Baby Boomers set for disappointing retirement

Baby Boomers worry about retirement

Baby Boomers are widely considered as the generation who have had everything: free higher education, secure jobs, booming property prices, and generous final salary pensions. Life is considered so cushy for these retirees that the government even launched a consultation to see whether they were being unfairly favoured. However, this rosy picture of life for Boomers neglects the reality for one in three people in this age bracket.

See also: Government proposals could allow firms to cut final salary pension payments

See also: You need to start planning if you ever want to retire

See also: 25% of people retiring in 2017 still have debts, report finds


A new study has revealed that 34% of working Baby Boomers - aged 51-70 - are worried they won't have enough money to live on in retirement.

The researchers at Chase De Vere, asked people to rate their level of comfort in retirement, and only a fifth of people were confident they would have enough to live comfortably. Some 46% felt they had enough to live adequately, and the rest were actively concerned about their prospects in retirement.

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Why?

It's not hard to see why, because the researchers also asked about the last time they increased their pension contributions, and while 13% said 'in the past year', 15% said it was more than three years ago, and 58% said they had never increased their payments.

Patrick Connolly, Certified Financial Planner, Chase de Vere, says: "We are facing a retirement time bomb with people living for longer and not saving enough for their own their futures. Many people think that the 'have it all' Baby Boomer generation are immune from these problems having benefited from secure employment, good quality pensions and huge property price rises. However, while some Baby Boomers have fared very well, this certainly isn't a universal picture."

There are those who were loyal members of final salary schemes that subsequently failed and dramatically reduced payouts. There are also those who fell victim to pension scams, and those who never worked for a company providing a pension scheme - and never considered their prospects for retirement.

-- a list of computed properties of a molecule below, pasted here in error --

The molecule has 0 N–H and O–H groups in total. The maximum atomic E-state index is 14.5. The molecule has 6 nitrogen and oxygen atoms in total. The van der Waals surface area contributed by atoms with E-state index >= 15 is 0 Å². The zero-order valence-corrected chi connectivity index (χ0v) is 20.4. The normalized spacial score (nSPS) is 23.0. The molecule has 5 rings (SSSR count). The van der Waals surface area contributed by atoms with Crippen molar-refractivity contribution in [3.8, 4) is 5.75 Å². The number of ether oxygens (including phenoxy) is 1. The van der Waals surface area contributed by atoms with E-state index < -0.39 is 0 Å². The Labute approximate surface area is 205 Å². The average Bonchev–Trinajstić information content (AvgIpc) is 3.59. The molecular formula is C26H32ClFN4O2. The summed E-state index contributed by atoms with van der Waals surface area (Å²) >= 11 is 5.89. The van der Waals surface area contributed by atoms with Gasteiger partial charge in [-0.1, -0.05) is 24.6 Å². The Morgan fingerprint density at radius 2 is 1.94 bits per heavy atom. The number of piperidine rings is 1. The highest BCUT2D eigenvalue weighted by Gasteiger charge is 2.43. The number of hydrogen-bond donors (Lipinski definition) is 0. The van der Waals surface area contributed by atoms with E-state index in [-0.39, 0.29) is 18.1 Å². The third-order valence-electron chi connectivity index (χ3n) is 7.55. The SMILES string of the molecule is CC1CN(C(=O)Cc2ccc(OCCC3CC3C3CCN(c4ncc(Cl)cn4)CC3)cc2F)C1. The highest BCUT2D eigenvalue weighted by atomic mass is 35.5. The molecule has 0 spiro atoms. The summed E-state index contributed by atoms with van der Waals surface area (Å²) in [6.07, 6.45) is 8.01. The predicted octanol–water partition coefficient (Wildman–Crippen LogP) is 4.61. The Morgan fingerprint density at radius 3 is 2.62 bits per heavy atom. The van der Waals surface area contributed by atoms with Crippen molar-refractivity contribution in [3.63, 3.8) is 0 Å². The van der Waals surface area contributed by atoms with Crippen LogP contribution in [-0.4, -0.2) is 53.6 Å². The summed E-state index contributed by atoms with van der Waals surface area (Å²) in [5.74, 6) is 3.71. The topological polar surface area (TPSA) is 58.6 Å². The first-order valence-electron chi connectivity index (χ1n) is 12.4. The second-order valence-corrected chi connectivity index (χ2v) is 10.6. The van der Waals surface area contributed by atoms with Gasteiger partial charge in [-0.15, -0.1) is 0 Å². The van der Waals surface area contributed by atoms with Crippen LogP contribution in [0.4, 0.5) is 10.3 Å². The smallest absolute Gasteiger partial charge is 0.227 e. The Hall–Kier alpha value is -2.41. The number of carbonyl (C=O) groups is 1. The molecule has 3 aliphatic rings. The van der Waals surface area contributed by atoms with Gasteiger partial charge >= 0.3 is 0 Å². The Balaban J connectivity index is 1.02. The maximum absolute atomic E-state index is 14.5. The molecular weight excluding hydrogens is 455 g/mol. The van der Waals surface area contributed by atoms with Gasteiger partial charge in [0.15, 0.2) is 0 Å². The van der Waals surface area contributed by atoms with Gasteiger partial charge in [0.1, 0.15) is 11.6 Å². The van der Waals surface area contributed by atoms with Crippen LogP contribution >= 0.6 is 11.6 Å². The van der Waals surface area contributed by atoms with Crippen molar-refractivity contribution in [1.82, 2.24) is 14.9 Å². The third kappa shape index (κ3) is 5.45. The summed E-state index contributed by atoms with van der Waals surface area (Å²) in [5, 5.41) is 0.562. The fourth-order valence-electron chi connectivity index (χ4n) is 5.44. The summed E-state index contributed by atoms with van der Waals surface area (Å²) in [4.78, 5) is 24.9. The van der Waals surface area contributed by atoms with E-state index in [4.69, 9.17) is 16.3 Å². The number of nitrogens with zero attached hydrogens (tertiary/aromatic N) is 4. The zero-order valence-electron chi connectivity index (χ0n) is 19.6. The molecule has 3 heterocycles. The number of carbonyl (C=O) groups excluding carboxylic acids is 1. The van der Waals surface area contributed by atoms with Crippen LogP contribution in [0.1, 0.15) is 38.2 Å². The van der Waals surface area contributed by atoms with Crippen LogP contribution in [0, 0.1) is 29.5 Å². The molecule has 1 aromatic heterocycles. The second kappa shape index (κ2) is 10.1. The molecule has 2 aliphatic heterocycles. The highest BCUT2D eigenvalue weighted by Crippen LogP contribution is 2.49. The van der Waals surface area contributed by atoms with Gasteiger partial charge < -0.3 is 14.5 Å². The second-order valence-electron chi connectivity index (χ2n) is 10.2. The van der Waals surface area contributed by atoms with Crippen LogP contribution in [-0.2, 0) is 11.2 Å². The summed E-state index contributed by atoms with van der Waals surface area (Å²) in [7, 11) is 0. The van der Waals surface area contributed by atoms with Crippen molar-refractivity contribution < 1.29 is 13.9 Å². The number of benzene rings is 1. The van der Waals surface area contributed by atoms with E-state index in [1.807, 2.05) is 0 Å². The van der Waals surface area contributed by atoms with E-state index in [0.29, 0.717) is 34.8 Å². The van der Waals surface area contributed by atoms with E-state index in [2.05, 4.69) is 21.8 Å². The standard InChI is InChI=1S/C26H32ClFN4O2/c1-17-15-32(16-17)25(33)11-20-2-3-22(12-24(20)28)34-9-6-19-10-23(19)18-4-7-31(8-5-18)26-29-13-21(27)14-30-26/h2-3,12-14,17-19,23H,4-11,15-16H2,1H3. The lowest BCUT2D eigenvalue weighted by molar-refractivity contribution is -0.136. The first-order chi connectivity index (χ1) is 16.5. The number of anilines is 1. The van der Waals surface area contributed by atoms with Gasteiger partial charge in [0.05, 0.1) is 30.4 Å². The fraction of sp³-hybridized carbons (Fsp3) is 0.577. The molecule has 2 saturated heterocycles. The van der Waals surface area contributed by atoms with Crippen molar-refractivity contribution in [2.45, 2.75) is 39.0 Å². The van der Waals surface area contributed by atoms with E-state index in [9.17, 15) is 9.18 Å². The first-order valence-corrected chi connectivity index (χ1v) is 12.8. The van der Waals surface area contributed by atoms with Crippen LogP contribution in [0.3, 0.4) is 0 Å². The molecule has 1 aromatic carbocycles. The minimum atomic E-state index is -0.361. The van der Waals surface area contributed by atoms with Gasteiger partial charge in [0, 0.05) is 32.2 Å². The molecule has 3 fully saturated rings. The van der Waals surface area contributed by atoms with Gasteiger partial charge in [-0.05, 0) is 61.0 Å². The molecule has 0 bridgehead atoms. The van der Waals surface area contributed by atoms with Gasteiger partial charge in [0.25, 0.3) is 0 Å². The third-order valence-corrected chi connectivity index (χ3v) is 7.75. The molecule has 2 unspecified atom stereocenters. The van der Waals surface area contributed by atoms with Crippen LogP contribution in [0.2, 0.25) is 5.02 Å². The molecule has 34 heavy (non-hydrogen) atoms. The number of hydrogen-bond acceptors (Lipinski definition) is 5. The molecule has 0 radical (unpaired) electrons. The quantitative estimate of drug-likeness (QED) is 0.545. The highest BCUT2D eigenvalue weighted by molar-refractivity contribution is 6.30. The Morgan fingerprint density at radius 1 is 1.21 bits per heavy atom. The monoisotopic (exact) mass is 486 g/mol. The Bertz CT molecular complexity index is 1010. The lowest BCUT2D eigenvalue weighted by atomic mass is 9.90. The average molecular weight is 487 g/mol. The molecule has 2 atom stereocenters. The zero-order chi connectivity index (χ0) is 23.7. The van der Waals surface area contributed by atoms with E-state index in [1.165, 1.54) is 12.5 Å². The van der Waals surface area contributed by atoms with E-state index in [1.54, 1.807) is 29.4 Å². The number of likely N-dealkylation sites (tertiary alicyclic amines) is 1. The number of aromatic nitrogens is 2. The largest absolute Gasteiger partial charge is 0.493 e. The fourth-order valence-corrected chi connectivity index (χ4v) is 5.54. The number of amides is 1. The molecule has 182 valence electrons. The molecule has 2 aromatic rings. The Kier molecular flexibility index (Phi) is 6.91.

Connolly points out: "Time is running out for these people to get their finances on track. If they don't they face the prospect of having to work until much later in life, enduring a frugal existence in retirement or being a financial burden to their families".

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For younger people

For younger age groups this should be ringing alarm bells. If this age group, with all their perceived advantages, are struggling to make ends meet, it should be alarming for younger people who carried student debts, faced unaffordable housing, and face saving for retirement on parsimonious defined contribution schemes.

Their great advantage is that they have youth on their side, and so plenty of time to turn their retirement prospects around if they take action quickly. By increasing their pension payments in their 20s, 30s and 40s, they can reap the rewards of compound interest, so that their pensions grow large enough to offer a decent retirement income, without them having to assign a large proportion of their income to pension payments in later life.

But what do you think? Have you earned a comfortable retirement? And are your retirement prospects due to whether you are a Baby Boomer or Generation X? Let us know in the comments.

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Figures from Saga show that the over 50s now account for the majority of money spent by Brits on travel and tourism. They have the time to spare, the money, and they are healthy enough to take on the world.